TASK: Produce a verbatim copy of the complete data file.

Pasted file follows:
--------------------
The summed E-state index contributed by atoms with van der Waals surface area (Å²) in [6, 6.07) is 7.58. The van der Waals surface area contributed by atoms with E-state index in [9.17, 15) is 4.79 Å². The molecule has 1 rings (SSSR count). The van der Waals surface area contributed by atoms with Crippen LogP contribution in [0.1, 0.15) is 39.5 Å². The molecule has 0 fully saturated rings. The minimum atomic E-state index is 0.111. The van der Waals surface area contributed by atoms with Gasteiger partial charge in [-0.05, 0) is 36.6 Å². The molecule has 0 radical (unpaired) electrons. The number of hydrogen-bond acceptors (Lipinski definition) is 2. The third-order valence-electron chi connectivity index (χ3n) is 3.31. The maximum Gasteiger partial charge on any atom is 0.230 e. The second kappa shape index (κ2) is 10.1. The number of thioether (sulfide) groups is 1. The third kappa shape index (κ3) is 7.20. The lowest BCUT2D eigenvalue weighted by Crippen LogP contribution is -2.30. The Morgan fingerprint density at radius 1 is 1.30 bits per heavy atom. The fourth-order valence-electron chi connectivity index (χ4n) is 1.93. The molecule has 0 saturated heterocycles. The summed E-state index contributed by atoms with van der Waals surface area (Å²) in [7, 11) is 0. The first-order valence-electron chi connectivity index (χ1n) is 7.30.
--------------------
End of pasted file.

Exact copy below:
The summed E-state index contributed by atoms with van der Waals surface area (Å²) in [6, 6.07) is 7.58. The van der Waals surface area contributed by atoms with E-state index in [9.17, 15) is 4.79 Å². The molecule has 1 rings (SSSR count). The van der Waals surface area contributed by atoms with Crippen LogP contribution in [0.1, 0.15) is 39.5 Å². The molecule has 0 fully saturated rings. The minimum atomic E-state index is 0.111. The van der Waals surface area contributed by atoms with Gasteiger partial charge in [-0.05, 0) is 36.6 Å². The molecule has 0 radical (unpaired) electrons. The number of hydrogen-bond acceptors (Lipinski definition) is 2. The third-order valence-electron chi connectivity index (χ3n) is 3.31. The maximum Gasteiger partial charge on any atom is 0.230 e. The second kappa shape index (κ2) is 10.1. The number of thioether (sulfide) groups is 1. The third kappa shape index (κ3) is 7.20. The lowest BCUT2D eigenvalue weighted by Crippen LogP contribution is -2.30. The Morgan fingerprint density at radius 1 is 1.30 bits per heavy atom. The fourth-order valence-electron chi connectivity index (χ4n) is 1.93. The molecule has 0 saturated heterocycles. The summed E-state index contributed by atoms with van der Waals surface area (Å²) in [7, 11) is 0. The first-order valence-electron chi connectivity index (χ1n) is 7.30.